In a recent article, Colorado Public Schools continue to struggle with ensuring that the implementation of student discipline avoids the pitfalls associated with allegations of racism in their schools. Since the inception of the Every Student Succeeds Act, schools are being held to higher expectations in the area of perceived racism. Colorado Public Schools will continue to have challenges with student discipline until they decide to investigate and respond to all factors that contribute to racism allegations.
According to the article, Years into changes, Colorado schools still struggle balancing discipline, Colorado Public Schools have failed at providing a culture of discipline equity for all students. Since the Columbine High School shootings schools have progressively moved away from zero-tolerance policies. The major complaints regarding zero-tolerance policies is that parents became upset when student discipline resulted in their children missing days from school for infractions such as chewing gum in class or police intervention for children who possessed toy guns.
Denver teachers have expressed concerns regarding the move away from zero-tolerance policies. Union leader Vicky McRoberts voiced the concern of many teachers. She said “When initial policies were changed, many teachers were concerned that disciplinary challenges were simply ignored.” The union is responding by collaborating on a project designed to study and evaluate restorative justice practices”. McRoberts went on to say “we recognize that students need to be in school to get the most from that educational experience, and teachers recognize that suspending or expelling students doesn’t necessarily do anything to change the behavior.” However, “students need to recognize that there are consequences”, said McRoberts.
The approach that Colorado Public Schools has decided to engage in provides two very distinct problems. The first problem is that many programs designed to reduce or provide equity with student discipline equalize the power structure between the student and teacher and therefore leave the teacher powerless.
For example, teachers have the power to assign classroom seating for their students. Teachers assign seating for disruptive students first and then assign students who do not have disruptive behavior to sit next to the disruptive students. When the disruptive student reaches a certain threshold there is an initial demand to comply with the teachers request. Demanding that students submit to the teachers authority may result in increased student disruption, therefore decreasing time spent in the learning process. Normally, student who refuse to comply with a teachers request for compliance are sent out of the classroom. However, with many of the new strategies the student either remains in the classroom or is returned to the classroom with no consequence which reduces the power paradigm and can become a catalyst for other students to become disruptive. It is the same as the domino effect.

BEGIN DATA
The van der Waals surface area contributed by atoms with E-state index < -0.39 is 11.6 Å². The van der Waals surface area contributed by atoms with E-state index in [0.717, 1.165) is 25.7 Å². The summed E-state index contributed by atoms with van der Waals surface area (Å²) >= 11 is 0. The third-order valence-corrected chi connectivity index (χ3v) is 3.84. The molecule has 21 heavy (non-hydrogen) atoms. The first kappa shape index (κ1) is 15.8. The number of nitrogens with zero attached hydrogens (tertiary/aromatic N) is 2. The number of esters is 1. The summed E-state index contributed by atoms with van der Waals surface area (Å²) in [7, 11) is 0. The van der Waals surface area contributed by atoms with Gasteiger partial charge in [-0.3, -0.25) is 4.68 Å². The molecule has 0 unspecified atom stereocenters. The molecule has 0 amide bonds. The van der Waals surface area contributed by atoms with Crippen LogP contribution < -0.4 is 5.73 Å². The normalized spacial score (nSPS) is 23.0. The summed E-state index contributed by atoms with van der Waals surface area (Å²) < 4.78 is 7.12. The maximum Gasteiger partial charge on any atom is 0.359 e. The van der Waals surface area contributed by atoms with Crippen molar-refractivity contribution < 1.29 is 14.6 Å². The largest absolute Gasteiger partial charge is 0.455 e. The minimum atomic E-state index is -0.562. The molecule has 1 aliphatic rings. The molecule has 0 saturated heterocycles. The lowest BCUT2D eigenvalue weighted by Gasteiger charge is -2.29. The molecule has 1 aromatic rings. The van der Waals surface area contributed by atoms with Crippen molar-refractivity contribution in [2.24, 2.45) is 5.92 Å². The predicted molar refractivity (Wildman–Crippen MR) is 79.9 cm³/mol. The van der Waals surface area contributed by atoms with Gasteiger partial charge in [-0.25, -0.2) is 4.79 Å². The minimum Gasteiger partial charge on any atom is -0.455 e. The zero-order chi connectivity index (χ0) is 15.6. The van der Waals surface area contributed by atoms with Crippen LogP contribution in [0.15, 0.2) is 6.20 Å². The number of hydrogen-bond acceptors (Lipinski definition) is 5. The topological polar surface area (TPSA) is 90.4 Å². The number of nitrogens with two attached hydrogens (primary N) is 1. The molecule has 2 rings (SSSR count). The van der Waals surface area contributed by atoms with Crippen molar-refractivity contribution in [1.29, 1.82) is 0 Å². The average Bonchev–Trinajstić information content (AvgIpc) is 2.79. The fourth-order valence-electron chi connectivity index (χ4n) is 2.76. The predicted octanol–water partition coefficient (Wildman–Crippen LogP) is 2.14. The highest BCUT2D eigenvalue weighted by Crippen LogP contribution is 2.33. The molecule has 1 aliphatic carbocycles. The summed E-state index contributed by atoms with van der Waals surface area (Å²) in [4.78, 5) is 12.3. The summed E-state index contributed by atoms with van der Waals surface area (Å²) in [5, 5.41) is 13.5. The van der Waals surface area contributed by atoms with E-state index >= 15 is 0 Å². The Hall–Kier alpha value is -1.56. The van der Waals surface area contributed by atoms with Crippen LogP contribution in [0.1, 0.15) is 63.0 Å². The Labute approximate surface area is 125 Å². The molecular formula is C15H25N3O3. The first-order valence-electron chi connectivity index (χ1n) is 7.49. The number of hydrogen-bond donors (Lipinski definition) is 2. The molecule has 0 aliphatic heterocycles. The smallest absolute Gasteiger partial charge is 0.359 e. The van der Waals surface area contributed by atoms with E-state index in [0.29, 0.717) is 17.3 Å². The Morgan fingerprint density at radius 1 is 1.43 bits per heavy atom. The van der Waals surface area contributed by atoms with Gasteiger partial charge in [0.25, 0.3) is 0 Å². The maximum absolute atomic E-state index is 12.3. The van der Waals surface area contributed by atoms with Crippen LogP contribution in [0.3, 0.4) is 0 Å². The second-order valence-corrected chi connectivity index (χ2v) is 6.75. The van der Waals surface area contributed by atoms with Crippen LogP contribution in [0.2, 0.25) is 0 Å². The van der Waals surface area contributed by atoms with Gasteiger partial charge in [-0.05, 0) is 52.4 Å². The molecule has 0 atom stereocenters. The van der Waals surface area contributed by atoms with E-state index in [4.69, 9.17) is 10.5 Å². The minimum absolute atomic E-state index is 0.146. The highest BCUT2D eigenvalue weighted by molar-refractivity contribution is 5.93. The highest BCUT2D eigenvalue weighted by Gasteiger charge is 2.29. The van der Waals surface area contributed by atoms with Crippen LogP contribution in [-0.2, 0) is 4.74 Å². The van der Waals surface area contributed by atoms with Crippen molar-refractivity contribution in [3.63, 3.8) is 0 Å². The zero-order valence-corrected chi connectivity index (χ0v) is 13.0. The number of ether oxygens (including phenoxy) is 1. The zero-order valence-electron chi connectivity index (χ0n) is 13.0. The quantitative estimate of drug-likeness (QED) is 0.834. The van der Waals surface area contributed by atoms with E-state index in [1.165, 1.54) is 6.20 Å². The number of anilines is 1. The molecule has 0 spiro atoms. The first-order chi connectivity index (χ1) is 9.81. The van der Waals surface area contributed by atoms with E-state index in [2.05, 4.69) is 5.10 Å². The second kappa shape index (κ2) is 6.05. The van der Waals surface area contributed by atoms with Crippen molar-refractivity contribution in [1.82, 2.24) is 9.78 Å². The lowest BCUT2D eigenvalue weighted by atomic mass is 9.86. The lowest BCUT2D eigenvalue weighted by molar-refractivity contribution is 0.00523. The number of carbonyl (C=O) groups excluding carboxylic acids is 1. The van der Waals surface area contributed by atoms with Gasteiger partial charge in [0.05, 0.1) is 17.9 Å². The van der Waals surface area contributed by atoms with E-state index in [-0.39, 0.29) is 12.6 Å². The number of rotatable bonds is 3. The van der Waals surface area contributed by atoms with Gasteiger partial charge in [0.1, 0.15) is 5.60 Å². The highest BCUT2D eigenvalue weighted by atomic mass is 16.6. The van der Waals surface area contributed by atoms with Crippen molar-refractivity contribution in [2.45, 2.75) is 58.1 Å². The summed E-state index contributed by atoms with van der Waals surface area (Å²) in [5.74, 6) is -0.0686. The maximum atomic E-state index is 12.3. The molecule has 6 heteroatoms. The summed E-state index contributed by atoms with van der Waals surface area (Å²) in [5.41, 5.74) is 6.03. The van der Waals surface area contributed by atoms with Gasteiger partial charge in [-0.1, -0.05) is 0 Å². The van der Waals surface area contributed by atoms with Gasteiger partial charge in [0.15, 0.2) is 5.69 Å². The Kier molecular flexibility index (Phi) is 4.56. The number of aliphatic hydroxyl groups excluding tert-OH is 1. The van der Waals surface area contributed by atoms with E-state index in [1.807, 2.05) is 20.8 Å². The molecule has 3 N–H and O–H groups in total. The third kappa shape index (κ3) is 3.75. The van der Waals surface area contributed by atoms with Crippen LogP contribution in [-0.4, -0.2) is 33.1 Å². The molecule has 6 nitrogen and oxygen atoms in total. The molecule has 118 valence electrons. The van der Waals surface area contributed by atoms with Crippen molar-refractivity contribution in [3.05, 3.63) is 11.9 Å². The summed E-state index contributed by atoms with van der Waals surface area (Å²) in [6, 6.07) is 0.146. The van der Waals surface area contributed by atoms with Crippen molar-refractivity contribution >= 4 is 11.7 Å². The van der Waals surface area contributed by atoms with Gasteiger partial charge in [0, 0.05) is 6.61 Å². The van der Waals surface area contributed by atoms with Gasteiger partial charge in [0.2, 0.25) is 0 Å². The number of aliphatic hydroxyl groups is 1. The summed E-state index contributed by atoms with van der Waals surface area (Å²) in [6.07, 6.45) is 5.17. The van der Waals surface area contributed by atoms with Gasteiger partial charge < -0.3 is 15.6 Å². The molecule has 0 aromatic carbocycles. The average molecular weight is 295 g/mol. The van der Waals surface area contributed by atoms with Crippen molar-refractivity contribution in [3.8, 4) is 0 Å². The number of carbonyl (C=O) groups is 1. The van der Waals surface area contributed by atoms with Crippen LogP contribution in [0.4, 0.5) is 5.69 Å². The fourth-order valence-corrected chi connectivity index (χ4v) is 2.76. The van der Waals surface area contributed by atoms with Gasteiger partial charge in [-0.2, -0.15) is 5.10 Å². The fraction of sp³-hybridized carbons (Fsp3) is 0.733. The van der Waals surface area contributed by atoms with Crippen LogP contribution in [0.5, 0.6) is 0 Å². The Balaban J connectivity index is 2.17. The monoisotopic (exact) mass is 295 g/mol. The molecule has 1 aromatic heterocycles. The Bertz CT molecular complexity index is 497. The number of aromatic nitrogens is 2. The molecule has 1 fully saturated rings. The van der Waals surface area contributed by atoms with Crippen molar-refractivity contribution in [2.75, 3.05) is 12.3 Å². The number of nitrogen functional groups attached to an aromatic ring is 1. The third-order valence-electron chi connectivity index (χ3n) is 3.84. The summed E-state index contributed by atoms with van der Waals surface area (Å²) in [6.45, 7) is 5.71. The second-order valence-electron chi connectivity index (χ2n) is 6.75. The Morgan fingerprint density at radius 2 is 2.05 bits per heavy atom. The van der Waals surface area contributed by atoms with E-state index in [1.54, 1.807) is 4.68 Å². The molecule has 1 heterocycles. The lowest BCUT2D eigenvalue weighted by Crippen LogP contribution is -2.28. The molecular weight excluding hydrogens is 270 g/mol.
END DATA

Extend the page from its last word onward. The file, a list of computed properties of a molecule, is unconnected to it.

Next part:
The domino effect is the cumulative effect produced when one event sets off a chain of similar events. The term is best known as a mechanical effect, and is used as an analogy to a falling row of dominoes. It typically refers to a linked sequence of events where the time between successive events is relatively small. It can be used literally (an observed series of actual collisions) or metaphorically (causal linkages within systems such as global finance or politics).
The second problem is that many of the student discipline reasons for a consequence are unfair to the students due to the initial actions that lead to those incidents.
For example, some in-class arguments between teachers and Black students are a product of the Blacks system of language socialization that involves students talking, which gets others in the group to listen and respond. One of the most common student classroom infractions is talking. Black students are inclined to talk back when motivated by what a teacher says. Black students may become so impressed with the speaker, such as a teacher, that students will want to hear the speaker again due to an interest in how it was said.
Teachers respond to students talking in the classroom without permission by ordering, reprimanding, involving students in work, and naming the student. When a teacher yells, uses harsh words, shames, degrades, or embarrasses a student, such behavior influences all students.
Teachers who use coercion, an attempt to manage students by applying sanctions such as detention, suspension, and corporal punishment, are ineffective when working with resistant students. Resistant students view this as the boss using coercion and become the teacher’s adversaries. Colorado Public Schools must utilize the Raccelerate Racism System and promote positive racial teacher student classroom relationships to minimize or eliminate allegations associated with student discipline.
Dr. Derrick L. Campbell, Ed.D.
PO Box 4707 Cherry Hill, NJ 08034
Author of Promoting Positive Racial Teacher Student Classroom Relationships and Promoting Positive Racial Teacher Student Classroom Relationships: Methodology
“The model that you use to analyze teacher-student relationships is a good one for most school districts”.
~ Joe Vas ~ Perth Amboy Mayor
“Dr. Campbell’s Cultural Relationship Training Program is comprehensive, informative, and should be required training for all schools”
~ Darrell Pope ~ Hutchinson Kansas NAACP President